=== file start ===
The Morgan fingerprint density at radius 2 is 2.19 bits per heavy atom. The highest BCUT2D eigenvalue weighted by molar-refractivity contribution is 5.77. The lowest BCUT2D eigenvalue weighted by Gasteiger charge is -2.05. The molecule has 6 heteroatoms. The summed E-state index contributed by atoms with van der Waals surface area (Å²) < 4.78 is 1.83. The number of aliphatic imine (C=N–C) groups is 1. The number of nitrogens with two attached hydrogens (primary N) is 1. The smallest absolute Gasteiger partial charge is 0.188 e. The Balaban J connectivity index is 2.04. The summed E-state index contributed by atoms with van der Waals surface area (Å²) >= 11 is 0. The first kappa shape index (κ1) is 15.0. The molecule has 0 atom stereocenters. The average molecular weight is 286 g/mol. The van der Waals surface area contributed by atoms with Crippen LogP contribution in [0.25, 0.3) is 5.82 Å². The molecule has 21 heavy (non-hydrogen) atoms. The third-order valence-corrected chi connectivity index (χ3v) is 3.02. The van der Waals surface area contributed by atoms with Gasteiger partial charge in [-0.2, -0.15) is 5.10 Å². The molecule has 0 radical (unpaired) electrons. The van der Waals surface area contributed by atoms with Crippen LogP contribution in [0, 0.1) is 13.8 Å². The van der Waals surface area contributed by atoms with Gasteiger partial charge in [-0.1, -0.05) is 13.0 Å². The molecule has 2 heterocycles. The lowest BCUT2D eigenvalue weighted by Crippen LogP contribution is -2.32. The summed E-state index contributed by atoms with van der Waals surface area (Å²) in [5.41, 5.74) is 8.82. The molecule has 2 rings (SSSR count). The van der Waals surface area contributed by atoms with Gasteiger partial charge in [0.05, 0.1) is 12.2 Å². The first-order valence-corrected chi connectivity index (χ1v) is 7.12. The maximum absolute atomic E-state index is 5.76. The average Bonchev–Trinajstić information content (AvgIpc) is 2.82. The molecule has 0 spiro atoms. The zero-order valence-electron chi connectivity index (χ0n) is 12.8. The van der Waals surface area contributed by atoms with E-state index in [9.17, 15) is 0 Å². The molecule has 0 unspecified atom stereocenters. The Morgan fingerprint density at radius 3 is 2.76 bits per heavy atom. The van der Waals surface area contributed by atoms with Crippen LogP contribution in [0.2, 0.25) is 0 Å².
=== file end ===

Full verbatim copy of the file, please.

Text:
The Morgan fingerprint density at radius 2 is 2.19 bits per heavy atom. The highest BCUT2D eigenvalue weighted by molar-refractivity contribution is 5.77. The lowest BCUT2D eigenvalue weighted by Gasteiger charge is -2.05. The molecule has 6 heteroatoms. The summed E-state index contributed by atoms with van der Waals surface area (Å²) < 4.78 is 1.83. The number of aliphatic imine (C=N–C) groups is 1. The number of nitrogens with two attached hydrogens (primary N) is 1. The smallest absolute Gasteiger partial charge is 0.188 e. The Balaban J connectivity index is 2.04. The summed E-state index contributed by atoms with van der Waals surface area (Å²) >= 11 is 0. The first kappa shape index (κ1) is 15.0. The molecule has 0 atom stereocenters. The average molecular weight is 286 g/mol. The van der Waals surface area contributed by atoms with Crippen LogP contribution in [0.25, 0.3) is 5.82 Å². The molecule has 21 heavy (non-hydrogen) atoms. The third-order valence-corrected chi connectivity index (χ3v) is 3.02. The van der Waals surface area contributed by atoms with Gasteiger partial charge in [-0.2, -0.15) is 5.10 Å². The molecule has 0 radical (unpaired) electrons. The van der Waals surface area contributed by atoms with Crippen LogP contribution in [0, 0.1) is 13.8 Å². The van der Waals surface area contributed by atoms with Gasteiger partial charge in [-0.1, -0.05) is 13.0 Å². The molecule has 2 heterocycles. The lowest BCUT2D eigenvalue weighted by Crippen LogP contribution is -2.32. The summed E-state index contributed by atoms with van der Waals surface area (Å²) in [5.41, 5.74) is 8.82. The molecule has 2 rings (SSSR count). The van der Waals surface area contributed by atoms with Gasteiger partial charge in [0.05, 0.1) is 12.2 Å². The first-order valence-corrected chi connectivity index (χ1v) is 7.12. The maximum absolute atomic E-state index is 5.76. The average Bonchev–Trinajstić information content (AvgIpc) is 2.82. The molecule has 0 spiro atoms. The zero-order valence-electron chi connectivity index (χ0n) is 12.8. The van der Waals surface area contributed by atoms with E-state index in [9.17, 15) is 0 Å². The molecule has 0 unspecified atom stereocenters. The Morgan fingerprint density at radius 3 is 2.76 bits per heavy atom. The van der Waals surface area contributed by atoms with Crippen LogP contribution in [0.2, 0.25) is 0 Å².